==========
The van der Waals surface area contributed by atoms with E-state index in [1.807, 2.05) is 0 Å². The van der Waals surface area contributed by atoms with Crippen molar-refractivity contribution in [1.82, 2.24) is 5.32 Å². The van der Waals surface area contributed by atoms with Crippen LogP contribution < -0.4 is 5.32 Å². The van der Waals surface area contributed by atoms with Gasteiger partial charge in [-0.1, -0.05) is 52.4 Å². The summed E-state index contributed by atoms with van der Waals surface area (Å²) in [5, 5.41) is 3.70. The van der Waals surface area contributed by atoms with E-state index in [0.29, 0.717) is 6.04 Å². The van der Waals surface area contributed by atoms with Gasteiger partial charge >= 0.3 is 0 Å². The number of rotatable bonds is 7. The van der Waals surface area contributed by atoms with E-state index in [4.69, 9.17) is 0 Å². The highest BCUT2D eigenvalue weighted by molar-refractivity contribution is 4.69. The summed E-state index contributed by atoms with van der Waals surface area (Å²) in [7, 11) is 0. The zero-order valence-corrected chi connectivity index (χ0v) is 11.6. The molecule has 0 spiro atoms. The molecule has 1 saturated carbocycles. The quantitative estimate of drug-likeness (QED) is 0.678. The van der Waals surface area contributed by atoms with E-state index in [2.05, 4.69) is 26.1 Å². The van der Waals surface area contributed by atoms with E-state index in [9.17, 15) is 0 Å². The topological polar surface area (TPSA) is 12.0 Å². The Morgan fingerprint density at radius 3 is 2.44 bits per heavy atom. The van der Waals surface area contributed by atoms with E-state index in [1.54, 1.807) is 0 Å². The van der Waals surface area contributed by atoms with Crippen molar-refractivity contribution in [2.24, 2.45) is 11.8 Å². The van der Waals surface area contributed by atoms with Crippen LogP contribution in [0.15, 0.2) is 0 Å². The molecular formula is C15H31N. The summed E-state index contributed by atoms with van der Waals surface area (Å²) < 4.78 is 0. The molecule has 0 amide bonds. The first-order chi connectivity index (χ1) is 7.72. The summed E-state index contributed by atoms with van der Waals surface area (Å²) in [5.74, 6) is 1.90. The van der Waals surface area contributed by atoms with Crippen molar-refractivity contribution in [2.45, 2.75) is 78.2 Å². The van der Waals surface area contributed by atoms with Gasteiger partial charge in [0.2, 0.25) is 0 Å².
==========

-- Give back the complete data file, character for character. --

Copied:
The van der Waals surface area contributed by atoms with E-state index in [1.807, 2.05) is 0 Å². The van der Waals surface area contributed by atoms with Crippen molar-refractivity contribution in [1.82, 2.24) is 5.32 Å². The van der Waals surface area contributed by atoms with Crippen LogP contribution < -0.4 is 5.32 Å². The van der Waals surface area contributed by atoms with Gasteiger partial charge in [-0.1, -0.05) is 52.4 Å². The summed E-state index contributed by atoms with van der Waals surface area (Å²) in [5, 5.41) is 3.70. The van der Waals surface area contributed by atoms with E-state index in [0.29, 0.717) is 6.04 Å². The van der Waals surface area contributed by atoms with Gasteiger partial charge >= 0.3 is 0 Å². The number of rotatable bonds is 7. The van der Waals surface area contributed by atoms with E-state index in [4.69, 9.17) is 0 Å². The highest BCUT2D eigenvalue weighted by molar-refractivity contribution is 4.69. The summed E-state index contributed by atoms with van der Waals surface area (Å²) in [7, 11) is 0. The zero-order valence-corrected chi connectivity index (χ0v) is 11.6. The molecule has 0 spiro atoms. The molecule has 1 saturated carbocycles. The quantitative estimate of drug-likeness (QED) is 0.678. The van der Waals surface area contributed by atoms with E-state index in [2.05, 4.69) is 26.1 Å². The van der Waals surface area contributed by atoms with E-state index in [9.17, 15) is 0 Å². The topological polar surface area (TPSA) is 12.0 Å². The Morgan fingerprint density at radius 3 is 2.44 bits per heavy atom. The van der Waals surface area contributed by atoms with E-state index in [1.54, 1.807) is 0 Å². The van der Waals surface area contributed by atoms with Crippen molar-refractivity contribution in [2.24, 2.45) is 11.8 Å². The van der Waals surface area contributed by atoms with Crippen LogP contribution in [0.15, 0.2) is 0 Å². The molecular formula is C15H31N. The summed E-state index contributed by atoms with van der Waals surface area (Å²) < 4.78 is 0. The molecule has 0 amide bonds. The first-order chi connectivity index (χ1) is 7.72. The summed E-state index contributed by atoms with van der Waals surface area (Å²) in [5.74, 6) is 1.90. The van der Waals surface area contributed by atoms with Crippen molar-refractivity contribution in [2.45, 2.75) is 78.2 Å². The van der Waals surface area contributed by atoms with Gasteiger partial charge in [0.2, 0.25) is 0 Å².